In-app development, the most fundamental distinction is that between web apps and mobile apps. Web apps require an active internet connection to run, whereas mobile apps work offline. Web apps on smartphones are simply mobile-optimized web pages, while mobile apps need to be downloaded from a phone’s app store.
Mobile apps are superior in terms of efficiency and speed but do require users to manually or automatically download updates rather than updating themselves, as web apps do. Mobile app development tends to be more resource-intensive than web app creation, but mobile apps are faster and usually functionally outperform their web counterparts. For example, mobile apps often use phone features like cameras that web apps usually don’t have access to.
You may be surprised to learn that there are several kinds of mobile apps, so we’ll proceed by distinguishing between the two major types: native apps and cross-platform apps.
Native Apps vs. Cross-Platform Apps
Native applications are those built with a given operating system (OS) in mind, using specific programming languages and Integrated Development Environments (IDEs). For example, a native application for iOS should be written in the language that iOS expects, using the APIs that iOS exposes. If developers use Objective-C and Swift for an iOS app, or Java for an Android app, along with the appropriate APIs, such applications are “native” insofar as the underlying system’s capabilities are used as expected by the system. Native apps also use hardware memory, camera, sensors, and other programs installed on a device through the APIs exposed by the underlying system.
By contrast, cross-platform frameworks intend to provide universal solutions supported by several mobile OSs at once. They use a common core with per-platform customizations to fit an application to multiple platforms, so there’s no need to create unique elements for each OS.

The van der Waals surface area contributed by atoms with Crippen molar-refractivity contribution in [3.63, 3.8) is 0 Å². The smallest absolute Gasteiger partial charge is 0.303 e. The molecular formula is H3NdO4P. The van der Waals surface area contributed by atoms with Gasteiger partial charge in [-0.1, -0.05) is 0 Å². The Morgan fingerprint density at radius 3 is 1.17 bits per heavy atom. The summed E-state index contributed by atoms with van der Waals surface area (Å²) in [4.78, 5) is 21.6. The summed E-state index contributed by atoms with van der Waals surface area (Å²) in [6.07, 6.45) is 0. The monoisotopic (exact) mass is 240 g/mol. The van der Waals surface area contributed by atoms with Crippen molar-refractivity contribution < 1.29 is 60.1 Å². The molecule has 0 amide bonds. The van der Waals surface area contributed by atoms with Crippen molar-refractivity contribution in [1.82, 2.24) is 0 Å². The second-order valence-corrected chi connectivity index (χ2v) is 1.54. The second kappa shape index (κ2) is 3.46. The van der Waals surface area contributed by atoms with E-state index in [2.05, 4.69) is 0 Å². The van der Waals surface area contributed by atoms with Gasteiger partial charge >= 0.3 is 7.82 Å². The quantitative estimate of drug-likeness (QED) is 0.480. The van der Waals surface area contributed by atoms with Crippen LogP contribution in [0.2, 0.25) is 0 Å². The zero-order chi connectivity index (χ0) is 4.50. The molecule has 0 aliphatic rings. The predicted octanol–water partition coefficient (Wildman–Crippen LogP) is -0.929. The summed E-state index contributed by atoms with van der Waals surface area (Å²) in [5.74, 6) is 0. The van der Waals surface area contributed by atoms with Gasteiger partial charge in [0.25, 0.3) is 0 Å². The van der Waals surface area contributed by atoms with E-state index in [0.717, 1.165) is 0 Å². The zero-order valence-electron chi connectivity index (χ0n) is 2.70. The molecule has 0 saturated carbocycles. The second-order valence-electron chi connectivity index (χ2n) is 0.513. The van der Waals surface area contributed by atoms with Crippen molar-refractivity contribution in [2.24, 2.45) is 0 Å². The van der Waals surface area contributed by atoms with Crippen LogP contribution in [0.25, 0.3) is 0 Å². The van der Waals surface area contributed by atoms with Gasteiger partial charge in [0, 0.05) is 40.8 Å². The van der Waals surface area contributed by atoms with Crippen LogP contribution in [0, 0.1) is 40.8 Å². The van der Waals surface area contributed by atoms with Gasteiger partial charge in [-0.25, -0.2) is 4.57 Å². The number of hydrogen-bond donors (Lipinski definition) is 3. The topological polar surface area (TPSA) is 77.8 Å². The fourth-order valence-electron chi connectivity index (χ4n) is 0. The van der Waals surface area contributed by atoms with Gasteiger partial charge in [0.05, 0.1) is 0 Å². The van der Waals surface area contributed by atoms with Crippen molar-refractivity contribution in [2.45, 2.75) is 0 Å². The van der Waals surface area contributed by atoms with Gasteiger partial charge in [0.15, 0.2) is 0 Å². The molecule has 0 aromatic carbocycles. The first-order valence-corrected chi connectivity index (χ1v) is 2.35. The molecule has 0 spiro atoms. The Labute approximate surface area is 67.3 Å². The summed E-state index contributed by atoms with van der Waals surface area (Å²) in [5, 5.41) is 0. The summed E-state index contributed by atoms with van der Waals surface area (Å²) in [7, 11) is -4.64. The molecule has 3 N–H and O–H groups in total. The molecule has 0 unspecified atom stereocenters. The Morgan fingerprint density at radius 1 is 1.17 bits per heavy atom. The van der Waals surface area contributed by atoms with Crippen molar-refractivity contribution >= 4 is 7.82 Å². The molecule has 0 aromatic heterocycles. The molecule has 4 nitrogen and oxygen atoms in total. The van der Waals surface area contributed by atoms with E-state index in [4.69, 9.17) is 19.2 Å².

What are the advantages and challenges of each mobile app approach?
Native apps offer higher performance, greater energy efficiency, fewer limitations in architecture and functionality, and an interface fully compliant with the given platform’s guidelines. However, maintaining them comes at a high price: Mobile apps sometimes get multiple updates each month, and keeping them up-to-date can consume developer time that could otherwise be spent on new functionality. Also, a native app’s audience is limited to users of one particular OS, unless its creators exert considerable effort in developing the same app for multiple systems.
Conversely, cross-platform apps facilitate code-sharing, as developers don’t have to create one app for iOS and a separate one for Android, but are often able to share 80% or more of their code across platforms. Less coding effort required allows the app to be maintained on multiple platforms, even with a small team.
However, It’s difficult to tailor a single solution to various operating systems. A cross-platform solution is designated as such precisely because its framework allows you to use multi-platform functionality. A cross-platform application’s interface is usually universal, leading to lags and complexities when implementing specific elements of each OS, as features unique to a particular platform typically won’t be supported. While a framework might make an app look and feel like its intended platform, without any additional work from the developer, design choices are usually limited.